Blackmon: The biggest thing was to learn how to learn. I had to make adjustments, to figure out how to do that as quickly as possible. That’s the name of the game. Once you enter pro ball it is a fresh start. Everyone is in a race to make as many adjustments as they can, and get as good as they can. You have to understand. This guys’ throwing fastball’s, how do I catch up? This guy has a really good left-handed slider. How do I swing over the top every time?

MLB.com: Any particularly person have a bigger impact on you than someone else?

Blackmon: I don’t want to let people down. I feel very, very responsible. I am very Type A. It’s up to me. I make things happen. I know that’s not always the case. I have s God given talent, and a lot of people who have helped me. I don’t want to leave anything to chance. I take it upon myself that I’m the driving factor. It’s my job to get better. The motivation comes from within. I did love watching Manny Ramirez.

Manny Ramirez

MLB.com: Manny? Certainly a different type of hitter, wouldn’t you say?

Blackmon: Completely different (style). He was the guy I felt he was the best at doing what he wanted to do. He wasn’t scared to go up and swing at a first pitch and miss it by a football because he was looking for a fastball and he didn’t get a fastball. He was okay with that. It was he like, “I’m only swinging at fastballs. If it’s not a fastball I’m going to miss it. I am not going up there looking for a fastball, then slow my bat down, and roll over.  I’m playing the percentages. I’ll give you strike one, but I’m not going to give you the out.”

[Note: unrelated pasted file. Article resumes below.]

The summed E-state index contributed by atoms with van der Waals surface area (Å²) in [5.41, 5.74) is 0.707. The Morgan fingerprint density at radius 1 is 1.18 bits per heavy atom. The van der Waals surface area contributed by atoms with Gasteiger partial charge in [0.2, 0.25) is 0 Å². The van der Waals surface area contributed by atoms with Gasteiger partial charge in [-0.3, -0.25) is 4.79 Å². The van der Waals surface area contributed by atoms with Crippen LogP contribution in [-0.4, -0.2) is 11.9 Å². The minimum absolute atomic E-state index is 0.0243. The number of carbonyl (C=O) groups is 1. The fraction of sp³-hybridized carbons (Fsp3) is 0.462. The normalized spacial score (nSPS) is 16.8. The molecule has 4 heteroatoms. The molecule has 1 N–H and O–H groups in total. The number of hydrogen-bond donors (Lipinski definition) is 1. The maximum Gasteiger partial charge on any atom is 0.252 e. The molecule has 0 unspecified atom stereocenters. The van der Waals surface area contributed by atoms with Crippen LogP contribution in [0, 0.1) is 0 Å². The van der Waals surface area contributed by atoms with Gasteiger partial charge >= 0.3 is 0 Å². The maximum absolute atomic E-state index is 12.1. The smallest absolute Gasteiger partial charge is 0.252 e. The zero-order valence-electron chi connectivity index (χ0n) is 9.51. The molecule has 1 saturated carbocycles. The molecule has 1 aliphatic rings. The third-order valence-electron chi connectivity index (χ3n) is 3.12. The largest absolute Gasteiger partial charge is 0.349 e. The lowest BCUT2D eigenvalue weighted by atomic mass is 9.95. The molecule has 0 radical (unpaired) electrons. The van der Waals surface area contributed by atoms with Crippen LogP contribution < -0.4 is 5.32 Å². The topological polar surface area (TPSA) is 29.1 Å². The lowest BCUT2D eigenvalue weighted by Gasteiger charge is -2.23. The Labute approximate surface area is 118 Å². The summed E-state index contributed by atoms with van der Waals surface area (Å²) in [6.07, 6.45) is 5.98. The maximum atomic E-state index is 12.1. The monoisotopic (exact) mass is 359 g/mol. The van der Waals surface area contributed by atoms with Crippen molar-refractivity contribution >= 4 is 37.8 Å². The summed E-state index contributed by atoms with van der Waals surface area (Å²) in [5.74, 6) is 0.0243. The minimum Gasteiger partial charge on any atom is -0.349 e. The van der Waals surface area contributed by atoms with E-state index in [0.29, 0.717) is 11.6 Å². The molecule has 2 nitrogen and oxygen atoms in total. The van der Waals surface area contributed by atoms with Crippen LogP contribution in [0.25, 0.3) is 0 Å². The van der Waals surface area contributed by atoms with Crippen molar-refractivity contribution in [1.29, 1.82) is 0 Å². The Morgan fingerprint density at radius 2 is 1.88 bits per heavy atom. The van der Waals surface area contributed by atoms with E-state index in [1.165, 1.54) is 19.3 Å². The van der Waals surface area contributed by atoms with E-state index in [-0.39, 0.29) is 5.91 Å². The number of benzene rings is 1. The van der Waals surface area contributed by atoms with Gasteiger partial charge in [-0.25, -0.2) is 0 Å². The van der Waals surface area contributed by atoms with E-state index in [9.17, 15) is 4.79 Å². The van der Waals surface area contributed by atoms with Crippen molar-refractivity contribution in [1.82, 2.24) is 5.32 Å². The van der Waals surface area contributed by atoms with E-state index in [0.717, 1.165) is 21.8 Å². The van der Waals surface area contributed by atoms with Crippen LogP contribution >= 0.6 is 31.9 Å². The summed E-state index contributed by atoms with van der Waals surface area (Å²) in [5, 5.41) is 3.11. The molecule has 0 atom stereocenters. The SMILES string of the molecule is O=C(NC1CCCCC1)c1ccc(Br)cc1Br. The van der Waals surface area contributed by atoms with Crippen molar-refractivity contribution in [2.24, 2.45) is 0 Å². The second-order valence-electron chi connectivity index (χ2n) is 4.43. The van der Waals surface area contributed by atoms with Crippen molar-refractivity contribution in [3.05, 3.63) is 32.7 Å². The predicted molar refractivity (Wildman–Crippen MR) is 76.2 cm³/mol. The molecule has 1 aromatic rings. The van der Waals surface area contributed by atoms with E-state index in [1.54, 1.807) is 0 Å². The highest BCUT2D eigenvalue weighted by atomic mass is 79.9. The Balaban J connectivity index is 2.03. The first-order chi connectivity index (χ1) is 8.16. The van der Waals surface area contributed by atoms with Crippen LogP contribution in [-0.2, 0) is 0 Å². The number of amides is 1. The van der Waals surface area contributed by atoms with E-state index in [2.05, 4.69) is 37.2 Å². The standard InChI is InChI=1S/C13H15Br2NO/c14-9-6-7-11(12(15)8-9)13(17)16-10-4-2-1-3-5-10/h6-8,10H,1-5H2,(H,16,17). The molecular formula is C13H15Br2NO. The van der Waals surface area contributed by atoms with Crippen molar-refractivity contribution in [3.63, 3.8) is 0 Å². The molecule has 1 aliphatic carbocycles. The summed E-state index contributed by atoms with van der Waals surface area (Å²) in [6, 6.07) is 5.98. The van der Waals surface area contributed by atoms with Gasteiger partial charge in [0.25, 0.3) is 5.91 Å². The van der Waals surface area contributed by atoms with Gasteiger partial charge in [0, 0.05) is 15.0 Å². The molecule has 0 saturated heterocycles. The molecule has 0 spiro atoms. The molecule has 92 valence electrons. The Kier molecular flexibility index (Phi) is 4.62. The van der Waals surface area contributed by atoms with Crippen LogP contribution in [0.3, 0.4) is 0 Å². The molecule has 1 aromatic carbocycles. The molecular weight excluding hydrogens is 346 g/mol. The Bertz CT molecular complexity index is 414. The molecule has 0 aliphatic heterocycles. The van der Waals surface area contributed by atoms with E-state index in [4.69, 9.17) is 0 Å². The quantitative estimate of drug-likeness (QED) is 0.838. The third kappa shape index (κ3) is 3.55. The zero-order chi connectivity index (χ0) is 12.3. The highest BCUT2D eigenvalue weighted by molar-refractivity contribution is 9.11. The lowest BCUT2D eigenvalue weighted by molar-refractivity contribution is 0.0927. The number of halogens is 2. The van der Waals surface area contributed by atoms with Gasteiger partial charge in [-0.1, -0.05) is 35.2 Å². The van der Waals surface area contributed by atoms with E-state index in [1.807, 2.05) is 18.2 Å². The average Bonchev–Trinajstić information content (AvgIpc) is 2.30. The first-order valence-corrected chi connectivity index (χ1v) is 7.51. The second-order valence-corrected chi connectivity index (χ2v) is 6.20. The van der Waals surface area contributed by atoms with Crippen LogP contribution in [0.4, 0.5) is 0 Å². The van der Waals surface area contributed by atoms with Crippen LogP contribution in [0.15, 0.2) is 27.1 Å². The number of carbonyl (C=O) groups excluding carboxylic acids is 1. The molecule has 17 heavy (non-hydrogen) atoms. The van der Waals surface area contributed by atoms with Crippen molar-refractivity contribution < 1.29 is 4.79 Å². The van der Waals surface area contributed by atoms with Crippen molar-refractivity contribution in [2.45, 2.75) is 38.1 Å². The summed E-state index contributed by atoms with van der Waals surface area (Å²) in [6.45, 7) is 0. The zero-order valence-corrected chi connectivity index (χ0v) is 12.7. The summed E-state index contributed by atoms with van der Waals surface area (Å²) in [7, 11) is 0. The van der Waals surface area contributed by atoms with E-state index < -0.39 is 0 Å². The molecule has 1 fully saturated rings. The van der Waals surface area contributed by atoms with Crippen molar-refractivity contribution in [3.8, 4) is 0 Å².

MLB.com: So it is more than physical ability?

Blackmon: Half of it is learning how to control your mind. You have to have the right mindset, dealing with failure, attitude, and confidence. You have to be able to look really bad and come back and give yourself a good chance the next at-bat. You have to feel that next at-bat you can help win the game. You can’t let things snowball. <p>

MLB.com: So if you are always having to get better, what is your focus in the off-season?

Blackmon: I pinpoint some of my weaknesses and I figure out how I’m going to get better at those particular things. I start working on them right away. It’s never been a part of my game to just go out and play and not consider what I can do to be a better player. Most recently it has been about playing more consistently, figuring out how to make my body feel the same every day.

MLB.com: So it’s not a particular aspect of the game?

Blackmon: It is less about specific baseball skills. It is a lot more about my body and selection. I want to be a better hitter every year. I really think that the best way to do that is to swing at the right pitches. That’s the hard part. Everybody is athletic enough to put the bat on the ball that’s playing. It’s recognizing pitches early, recognizing what they’re going to be once they get to the plate.

MLB.com: You talk about being focused. In what way?

Blackmon: I don’t think anybody can go up there and hit any pitch. You can’t cover everything. You can’t hit a fastball and a change-up with the same approach. Figuring out what I do well and how that matches up with what the pitcher does well is the most important thing for me now.